Fox & Friends Inventing Conspiracy Theories

Benen noticed:

On “Fox & Friends” this morning, Brian Kilmeade noted that good economic news matters a great deal when it comes to the president’s fortunes, but only “if you believe these numbers.”

A minute later, Gretchen Carlson added, “Unemployment has gone down, more jobs have been created. Now, you can argue about how those numbers, some people say they’ve been fabricated.”

So we’ve reached this point. Actual evidence is dismissed as a conspiracy theory. I suppose the DJIA and the GDP is just a plot by President Obama’s Muslim sleeper cell. Whoops! I said it! Now Gretchen Carlson can legitimately say “some people say” — as in me — instead of simply making it up.

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  • i_a_c

    Holy crap.

    Now, you can argue about Gretchen Carlson, some people say she wasn’t born in the United States.

    Can she provide her long-form birth certificate?

    • Hogshooter

      Sounds like a #somepeoplesay “Gretchen Carlson ___” is in order…

  • http://www.facebook.com/profile.php?id=1128441487 Ferris J. Anderson Jr

    numbnutz is the best description for this bunch.

  • JackDaniel07

    Some people are saying Gretchen Carlson has a penis.
    Please provide it G.

  • http://www.politicalruminations.com/ nicole

    They should be taken off the goddamn air. If anyone is doing harm to this country, it’s these pricks.

    Fuck the terrorists. Fox is worse.

  • http://twitter.com/KQuark KQµårk™

    When you hear ‘some people say’ on Faux News it is inevitable followed by a bold faced lie.

  • GrafZeppelin127

    This is nothing new. 10 years ago, any news, facts or information that made President Bush look bad were “made up” by the “liberal media” and dismissed out of hand by Fox et al. That’s how you “create [y]our own reality”; accept whatever validates whatever it is you want to believe, reject what doesn’t, and give yourself a plausible excuse for doing so.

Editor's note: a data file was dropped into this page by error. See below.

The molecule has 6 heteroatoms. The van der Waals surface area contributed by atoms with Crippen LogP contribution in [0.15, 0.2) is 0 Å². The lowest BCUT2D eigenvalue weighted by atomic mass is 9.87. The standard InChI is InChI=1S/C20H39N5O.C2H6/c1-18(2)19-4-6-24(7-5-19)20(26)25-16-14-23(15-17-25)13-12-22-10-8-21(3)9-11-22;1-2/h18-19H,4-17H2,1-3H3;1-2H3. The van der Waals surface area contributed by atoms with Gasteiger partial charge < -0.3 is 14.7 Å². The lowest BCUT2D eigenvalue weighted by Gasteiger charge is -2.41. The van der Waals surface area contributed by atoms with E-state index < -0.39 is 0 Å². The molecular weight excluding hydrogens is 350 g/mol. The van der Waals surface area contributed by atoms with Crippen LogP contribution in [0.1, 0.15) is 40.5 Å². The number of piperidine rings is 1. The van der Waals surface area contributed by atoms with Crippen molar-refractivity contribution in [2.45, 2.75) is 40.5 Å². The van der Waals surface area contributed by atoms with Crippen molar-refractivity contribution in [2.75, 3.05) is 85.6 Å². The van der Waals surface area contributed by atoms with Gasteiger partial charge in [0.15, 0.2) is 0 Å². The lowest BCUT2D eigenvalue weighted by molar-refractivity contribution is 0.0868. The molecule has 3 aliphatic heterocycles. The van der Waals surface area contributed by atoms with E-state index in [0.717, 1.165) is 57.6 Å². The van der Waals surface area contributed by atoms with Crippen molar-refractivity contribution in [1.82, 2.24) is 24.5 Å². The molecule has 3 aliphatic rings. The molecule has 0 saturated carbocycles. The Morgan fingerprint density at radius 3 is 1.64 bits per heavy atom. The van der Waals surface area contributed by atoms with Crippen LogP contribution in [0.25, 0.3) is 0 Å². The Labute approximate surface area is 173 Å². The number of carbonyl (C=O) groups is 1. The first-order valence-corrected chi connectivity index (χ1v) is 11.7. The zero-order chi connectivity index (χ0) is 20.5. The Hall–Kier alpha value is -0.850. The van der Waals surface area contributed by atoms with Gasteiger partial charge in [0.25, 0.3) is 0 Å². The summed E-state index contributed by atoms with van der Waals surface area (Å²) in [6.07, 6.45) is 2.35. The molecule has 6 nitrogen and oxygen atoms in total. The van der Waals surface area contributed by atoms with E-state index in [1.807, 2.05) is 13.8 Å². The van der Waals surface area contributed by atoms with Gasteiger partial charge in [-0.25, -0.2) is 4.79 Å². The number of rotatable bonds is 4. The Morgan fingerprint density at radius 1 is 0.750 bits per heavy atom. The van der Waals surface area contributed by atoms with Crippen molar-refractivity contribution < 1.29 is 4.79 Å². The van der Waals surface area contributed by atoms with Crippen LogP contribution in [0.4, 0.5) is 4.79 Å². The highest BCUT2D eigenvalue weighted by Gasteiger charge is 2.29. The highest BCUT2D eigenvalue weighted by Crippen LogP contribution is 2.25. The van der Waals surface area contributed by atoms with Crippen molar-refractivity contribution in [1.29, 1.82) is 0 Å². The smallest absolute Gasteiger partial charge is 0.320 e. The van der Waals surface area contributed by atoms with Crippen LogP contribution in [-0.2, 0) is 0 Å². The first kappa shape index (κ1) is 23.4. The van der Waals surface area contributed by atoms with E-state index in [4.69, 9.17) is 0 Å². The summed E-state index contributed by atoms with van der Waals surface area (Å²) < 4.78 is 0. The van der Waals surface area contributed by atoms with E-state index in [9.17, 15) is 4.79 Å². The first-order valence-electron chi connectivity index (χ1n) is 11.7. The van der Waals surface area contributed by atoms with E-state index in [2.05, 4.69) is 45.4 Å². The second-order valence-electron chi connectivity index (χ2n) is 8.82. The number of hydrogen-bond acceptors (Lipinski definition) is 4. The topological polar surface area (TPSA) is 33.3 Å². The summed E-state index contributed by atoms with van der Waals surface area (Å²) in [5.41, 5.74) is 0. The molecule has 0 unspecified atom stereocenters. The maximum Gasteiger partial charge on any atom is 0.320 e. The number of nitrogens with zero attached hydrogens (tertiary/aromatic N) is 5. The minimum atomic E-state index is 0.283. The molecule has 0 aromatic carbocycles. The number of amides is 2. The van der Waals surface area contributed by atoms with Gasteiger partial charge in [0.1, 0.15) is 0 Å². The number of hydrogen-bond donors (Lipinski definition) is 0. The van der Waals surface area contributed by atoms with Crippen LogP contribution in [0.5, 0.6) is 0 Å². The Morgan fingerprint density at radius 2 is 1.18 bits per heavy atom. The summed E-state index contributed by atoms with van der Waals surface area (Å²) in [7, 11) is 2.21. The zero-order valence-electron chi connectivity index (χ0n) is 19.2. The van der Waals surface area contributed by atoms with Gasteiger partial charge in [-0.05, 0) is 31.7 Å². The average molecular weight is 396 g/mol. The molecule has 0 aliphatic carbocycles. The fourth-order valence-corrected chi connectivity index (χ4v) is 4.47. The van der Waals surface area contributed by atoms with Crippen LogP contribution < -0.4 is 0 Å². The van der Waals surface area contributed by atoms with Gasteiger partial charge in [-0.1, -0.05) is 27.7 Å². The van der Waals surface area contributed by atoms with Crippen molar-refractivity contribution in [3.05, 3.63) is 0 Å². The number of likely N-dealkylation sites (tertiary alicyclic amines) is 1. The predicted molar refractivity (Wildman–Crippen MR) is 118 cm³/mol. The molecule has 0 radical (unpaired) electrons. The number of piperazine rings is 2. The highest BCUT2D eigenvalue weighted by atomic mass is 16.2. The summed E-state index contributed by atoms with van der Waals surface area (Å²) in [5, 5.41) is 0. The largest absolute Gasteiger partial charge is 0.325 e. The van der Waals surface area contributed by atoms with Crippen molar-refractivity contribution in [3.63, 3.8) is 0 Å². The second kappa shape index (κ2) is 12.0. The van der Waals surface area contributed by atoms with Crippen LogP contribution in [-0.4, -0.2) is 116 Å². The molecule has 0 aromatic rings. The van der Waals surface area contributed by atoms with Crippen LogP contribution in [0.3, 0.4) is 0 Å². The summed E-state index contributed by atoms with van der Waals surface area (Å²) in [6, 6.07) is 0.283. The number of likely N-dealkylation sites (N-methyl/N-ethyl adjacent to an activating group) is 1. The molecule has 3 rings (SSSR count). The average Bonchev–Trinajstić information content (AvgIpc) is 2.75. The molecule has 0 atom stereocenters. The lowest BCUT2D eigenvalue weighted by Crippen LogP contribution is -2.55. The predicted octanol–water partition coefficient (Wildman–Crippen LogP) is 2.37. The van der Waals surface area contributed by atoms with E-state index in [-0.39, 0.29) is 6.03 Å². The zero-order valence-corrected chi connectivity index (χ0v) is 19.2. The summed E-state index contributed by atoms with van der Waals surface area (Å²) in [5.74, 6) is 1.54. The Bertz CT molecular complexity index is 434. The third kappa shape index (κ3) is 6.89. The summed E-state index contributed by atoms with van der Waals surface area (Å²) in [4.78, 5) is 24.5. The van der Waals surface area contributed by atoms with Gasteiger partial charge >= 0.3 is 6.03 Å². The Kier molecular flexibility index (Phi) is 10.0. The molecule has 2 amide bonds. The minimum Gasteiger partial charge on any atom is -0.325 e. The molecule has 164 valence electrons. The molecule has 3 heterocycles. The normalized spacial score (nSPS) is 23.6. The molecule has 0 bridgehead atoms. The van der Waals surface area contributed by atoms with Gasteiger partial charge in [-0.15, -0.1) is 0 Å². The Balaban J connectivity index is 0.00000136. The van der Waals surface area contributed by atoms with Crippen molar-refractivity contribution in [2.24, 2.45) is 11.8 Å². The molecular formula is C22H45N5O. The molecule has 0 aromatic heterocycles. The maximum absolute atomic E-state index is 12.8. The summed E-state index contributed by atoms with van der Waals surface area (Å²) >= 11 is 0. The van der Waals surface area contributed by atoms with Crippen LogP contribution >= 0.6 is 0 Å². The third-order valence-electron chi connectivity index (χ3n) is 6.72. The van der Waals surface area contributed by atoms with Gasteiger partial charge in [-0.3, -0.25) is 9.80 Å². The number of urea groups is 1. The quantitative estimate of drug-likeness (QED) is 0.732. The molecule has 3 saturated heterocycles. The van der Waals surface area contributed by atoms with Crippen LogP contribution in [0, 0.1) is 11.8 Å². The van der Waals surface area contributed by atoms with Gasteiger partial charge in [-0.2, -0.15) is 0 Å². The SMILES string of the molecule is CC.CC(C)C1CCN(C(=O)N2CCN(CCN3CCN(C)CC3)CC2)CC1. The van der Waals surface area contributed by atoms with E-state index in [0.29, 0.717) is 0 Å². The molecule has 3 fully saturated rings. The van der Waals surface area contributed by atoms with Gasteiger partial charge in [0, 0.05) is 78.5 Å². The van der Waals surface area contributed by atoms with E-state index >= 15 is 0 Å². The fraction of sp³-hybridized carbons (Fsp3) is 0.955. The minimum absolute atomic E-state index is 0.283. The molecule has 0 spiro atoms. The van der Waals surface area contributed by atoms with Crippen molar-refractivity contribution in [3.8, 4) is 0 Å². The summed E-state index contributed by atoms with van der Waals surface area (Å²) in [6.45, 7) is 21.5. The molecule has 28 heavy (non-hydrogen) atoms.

I think we all do it to some degree; we dismiss what we hear and read on Fox, Drudge, right-wing radio, &c. just as readily. (Granted, it’s not always automatic; usually when I hear or read something over there that sounds outrageous, I’ll do a few minutes of research and find, 10 times out of 10, that the reality is quite different from what they’re reporting, i.e., they’re at least mischaracterizing it if not flat-out lying). But Fox is the only “news” outlet I’ve seen that actively encourages its viewers/readers to disbelieve everyone and everything else. Other outlets tend to at least explain why you should disbelieve a source, beyond vague aphorisms like “liberal agenda” or “left-wing bias” or “in the tank for Obama.”

    Stuff like this is comfort food for the simple mind. “Don’t let these so-called facts make you doubt yourself, or re-think your voting preferences; they’re probably lying to you anyway. Trust us, you’re voting for the right people, and we’re on your side.”

    2+2=5.